I’ve fielded a handful of queries from members about the coming DNS usage quotas. Some have looked at the “query usage” links beside their domain names and are surprised at the numbers they are seeing.
One thing to be aware of is that we’ve discovered that the January numbers were tabulated incorrectly and are too high. To gain a truer insight into your usage, look at the January 28th figure. We are currently running a process to fix up the stats to reflect actual usage and expect to have those online within the next couple of days.
But I’d like to take an opportunity to convey the following principles behind this to our member base:
The quota levels are subject to revision, and they may be revised in favour of our members. We are not out to screw our customers, nor do we want to penalize people for running successful websites. So yesterday I mentioned 5 million queries per month for DNS-pro users. If we look at it and it turns out that too many users get caught above that 5M query ceiling who are not serious commercial entities with commensurate revenues, we will raise the ceiling to get as many of those users included into DNS-Pro as possible.
The other thing to be aware of is the way we’ll be tabulating monthly usage: We’ll basically be taking the top 5-days of usage every month and replacing them with the average of the remaining days. So if you get slashdotted or pushed up the front page of digg, you aren’t going to be hosed for it with a DNS bill.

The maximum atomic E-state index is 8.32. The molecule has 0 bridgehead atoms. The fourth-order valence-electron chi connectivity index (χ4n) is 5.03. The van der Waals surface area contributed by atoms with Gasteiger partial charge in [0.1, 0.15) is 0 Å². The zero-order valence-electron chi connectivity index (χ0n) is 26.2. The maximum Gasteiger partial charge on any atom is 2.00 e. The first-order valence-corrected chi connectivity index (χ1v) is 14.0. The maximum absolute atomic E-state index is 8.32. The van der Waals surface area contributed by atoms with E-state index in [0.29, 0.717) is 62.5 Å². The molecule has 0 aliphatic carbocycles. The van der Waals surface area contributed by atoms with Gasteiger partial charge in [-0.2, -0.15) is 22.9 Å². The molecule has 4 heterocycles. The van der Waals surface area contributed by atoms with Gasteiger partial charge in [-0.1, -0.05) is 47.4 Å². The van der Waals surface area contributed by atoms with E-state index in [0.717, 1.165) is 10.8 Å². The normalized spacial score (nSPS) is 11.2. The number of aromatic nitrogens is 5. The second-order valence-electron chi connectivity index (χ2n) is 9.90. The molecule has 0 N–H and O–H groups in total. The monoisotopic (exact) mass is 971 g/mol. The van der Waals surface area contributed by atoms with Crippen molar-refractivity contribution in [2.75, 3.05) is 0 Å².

For cases where you are using a lot of DNS queries, above that DNS-pro quota level, but you’re non-commercial or simply cannot afford to get slammed with a monthly DNS bill, then tell us your situation and we will see about working something out.
For the vast minority of domains, we’re talking domains that use tens of millions or hundreds of millions of queries per month (in one case a domain that has been known to hit 1 billion queries per day) – I’m sorry but we have to bring things back into reality. Getting that kind of usage on a DOS fortified, globally deployed anycast DNS network such as ours for $15 or $50 per year was nice while it lasted, but it’s basically costing us money to carry it.
The high-end commercial users should also be aware that we are adding a third 10-node anycast cluster which will be for use exclusively for enterprise and enterprise-lite domains.
Again, we will be reaching out to affected domains to outline options. I think everybody will find that we’ll be doing our utmost to be reasonable, not alienate our customers and we’ll be the most competitively priced carrier class DNS provider to be found.